Our events over the years have raised and distributed over $157,000 to participating local non-profit organizations through our Volunteers With a Purpose, Inc. ( http://www.volunteerswithapurpose.org ) 501(c)(3) program. We were the first relay race management company to give teams the option of making a tax-deductible donation in lieu of supplying volunteers. Local non-profit groups return year after year to be part of our races.
Quality and Customer Service
Ours will never be the biggest relay races, that is not our goal. You can’t have as high a quality event with a thousand teams as you can with a hundred. We want you to have a unique relay experience on a beautiful course so it will be one of the highlights of your running career.
EARLY BIRD REGISTRATION OPENS OCTOBER 1ST
Green Mountain Relay ( http://www.greenmountainrelay.com ) – Saturday – Sunday, June 18th – 19th The intimate GMR route travels north-south through the heart of Vermont and the Green Mountains, with a majority of the route following or paralleling historic Route 100.
Route 100, which appears on many “Top 10” lists of American’s most scenic roads, is a bucolic, two-lane road lined with maple trees, passing through narrow valleys, picking its way around cornfields, and traveling through small villages rather than ignoring them.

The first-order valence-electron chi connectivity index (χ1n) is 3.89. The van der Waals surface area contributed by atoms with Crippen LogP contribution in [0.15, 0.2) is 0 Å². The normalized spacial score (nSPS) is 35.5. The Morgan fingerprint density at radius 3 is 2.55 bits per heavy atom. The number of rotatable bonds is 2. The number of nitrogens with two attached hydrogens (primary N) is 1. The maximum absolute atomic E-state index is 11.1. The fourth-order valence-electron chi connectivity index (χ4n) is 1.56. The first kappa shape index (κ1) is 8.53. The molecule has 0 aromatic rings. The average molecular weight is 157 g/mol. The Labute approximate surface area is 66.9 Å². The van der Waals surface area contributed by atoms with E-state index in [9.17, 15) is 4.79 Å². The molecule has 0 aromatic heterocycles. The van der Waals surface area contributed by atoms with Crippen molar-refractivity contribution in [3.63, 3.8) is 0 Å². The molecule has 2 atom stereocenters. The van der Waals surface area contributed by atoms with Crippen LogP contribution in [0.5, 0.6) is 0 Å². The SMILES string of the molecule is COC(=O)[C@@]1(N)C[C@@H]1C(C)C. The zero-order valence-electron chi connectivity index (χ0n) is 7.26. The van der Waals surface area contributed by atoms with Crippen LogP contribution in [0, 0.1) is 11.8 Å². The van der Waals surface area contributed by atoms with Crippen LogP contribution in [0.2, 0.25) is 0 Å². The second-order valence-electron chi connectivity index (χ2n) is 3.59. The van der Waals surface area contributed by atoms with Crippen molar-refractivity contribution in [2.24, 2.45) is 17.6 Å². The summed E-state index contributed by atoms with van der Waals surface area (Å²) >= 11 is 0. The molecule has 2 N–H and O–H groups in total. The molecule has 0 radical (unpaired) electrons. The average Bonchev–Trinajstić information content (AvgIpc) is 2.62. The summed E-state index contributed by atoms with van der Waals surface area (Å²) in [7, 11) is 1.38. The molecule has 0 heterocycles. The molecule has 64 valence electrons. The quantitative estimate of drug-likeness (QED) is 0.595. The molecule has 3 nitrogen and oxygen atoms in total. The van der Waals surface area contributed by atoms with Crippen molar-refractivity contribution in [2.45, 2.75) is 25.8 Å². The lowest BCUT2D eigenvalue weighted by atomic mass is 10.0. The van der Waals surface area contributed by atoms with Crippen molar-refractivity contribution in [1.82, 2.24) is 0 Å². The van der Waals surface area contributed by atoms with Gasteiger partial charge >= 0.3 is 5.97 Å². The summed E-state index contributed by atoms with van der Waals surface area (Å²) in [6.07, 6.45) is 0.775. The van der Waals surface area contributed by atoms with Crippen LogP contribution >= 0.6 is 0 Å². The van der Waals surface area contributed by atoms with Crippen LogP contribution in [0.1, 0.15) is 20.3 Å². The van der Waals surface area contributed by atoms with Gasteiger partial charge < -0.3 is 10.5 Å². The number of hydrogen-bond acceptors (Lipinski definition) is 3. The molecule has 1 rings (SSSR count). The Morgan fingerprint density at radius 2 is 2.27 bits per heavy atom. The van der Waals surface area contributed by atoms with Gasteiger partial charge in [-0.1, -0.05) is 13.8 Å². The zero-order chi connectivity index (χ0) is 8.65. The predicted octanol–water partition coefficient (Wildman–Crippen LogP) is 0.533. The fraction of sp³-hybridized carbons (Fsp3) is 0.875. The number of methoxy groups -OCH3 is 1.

Runners will experience all that is special about Vermont: the small towns and villages, farms with rustic barns and pastures of cows, and the roaring waterfalls in Granville Gulf. Runners cross over seven historic covered bridges, go up and over challenging hills such as Terrible Mountain, and finish with the historic Bennington Memorial on the horizon.
The Green Mountain Relay is limited to 100 teams.
I just wanted to say thank you for putting on the GMR. We’ve done the biggest/most prestigious relays in the US, your event meets if not exceeds the professionalism and organization of those races. Truly amazing! RZ South Boston, MA